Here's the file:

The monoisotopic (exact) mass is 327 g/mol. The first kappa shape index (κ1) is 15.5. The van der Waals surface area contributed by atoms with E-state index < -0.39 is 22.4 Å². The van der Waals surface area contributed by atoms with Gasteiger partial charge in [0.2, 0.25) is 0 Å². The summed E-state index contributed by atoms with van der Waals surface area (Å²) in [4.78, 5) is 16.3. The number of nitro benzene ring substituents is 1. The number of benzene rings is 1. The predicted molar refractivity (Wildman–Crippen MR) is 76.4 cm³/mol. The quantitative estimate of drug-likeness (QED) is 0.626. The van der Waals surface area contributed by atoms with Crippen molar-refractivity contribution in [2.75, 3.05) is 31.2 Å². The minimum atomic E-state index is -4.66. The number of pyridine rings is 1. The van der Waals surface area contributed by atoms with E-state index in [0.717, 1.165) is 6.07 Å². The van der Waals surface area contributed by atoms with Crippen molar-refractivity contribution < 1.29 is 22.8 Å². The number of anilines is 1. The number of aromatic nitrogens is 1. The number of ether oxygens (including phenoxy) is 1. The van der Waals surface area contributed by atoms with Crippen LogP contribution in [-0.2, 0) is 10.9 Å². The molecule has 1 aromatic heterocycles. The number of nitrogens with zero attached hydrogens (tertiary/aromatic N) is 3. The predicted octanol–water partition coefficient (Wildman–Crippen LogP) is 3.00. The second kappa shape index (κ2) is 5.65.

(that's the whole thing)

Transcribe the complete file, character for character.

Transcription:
The monoisotopic (exact) mass is 327 g/mol. The first kappa shape index (κ1) is 15.5. The van der Waals surface area contributed by atoms with E-state index < -0.39 is 22.4 Å². The van der Waals surface area contributed by atoms with Gasteiger partial charge in [0.2, 0.25) is 0 Å². The summed E-state index contributed by atoms with van der Waals surface area (Å²) in [4.78, 5) is 16.3. The number of nitro benzene ring substituents is 1. The number of benzene rings is 1. The predicted molar refractivity (Wildman–Crippen MR) is 76.4 cm³/mol. The quantitative estimate of drug-likeness (QED) is 0.626. The van der Waals surface area contributed by atoms with Crippen molar-refractivity contribution in [2.75, 3.05) is 31.2 Å². The minimum atomic E-state index is -4.66. The number of pyridine rings is 1. The van der Waals surface area contributed by atoms with E-state index in [0.717, 1.165) is 6.07 Å². The van der Waals surface area contributed by atoms with Crippen molar-refractivity contribution < 1.29 is 22.8 Å². The number of anilines is 1. The number of aromatic nitrogens is 1. The number of ether oxygens (including phenoxy) is 1. The van der Waals surface area contributed by atoms with Crippen LogP contribution in [-0.2, 0) is 10.9 Å². The molecule has 1 aromatic heterocycles. The number of nitrogens with zero attached hydrogens (tertiary/aromatic N) is 3. The predicted octanol–water partition coefficient (Wildman–Crippen LogP) is 3.00. The second kappa shape index (κ2) is 5.65.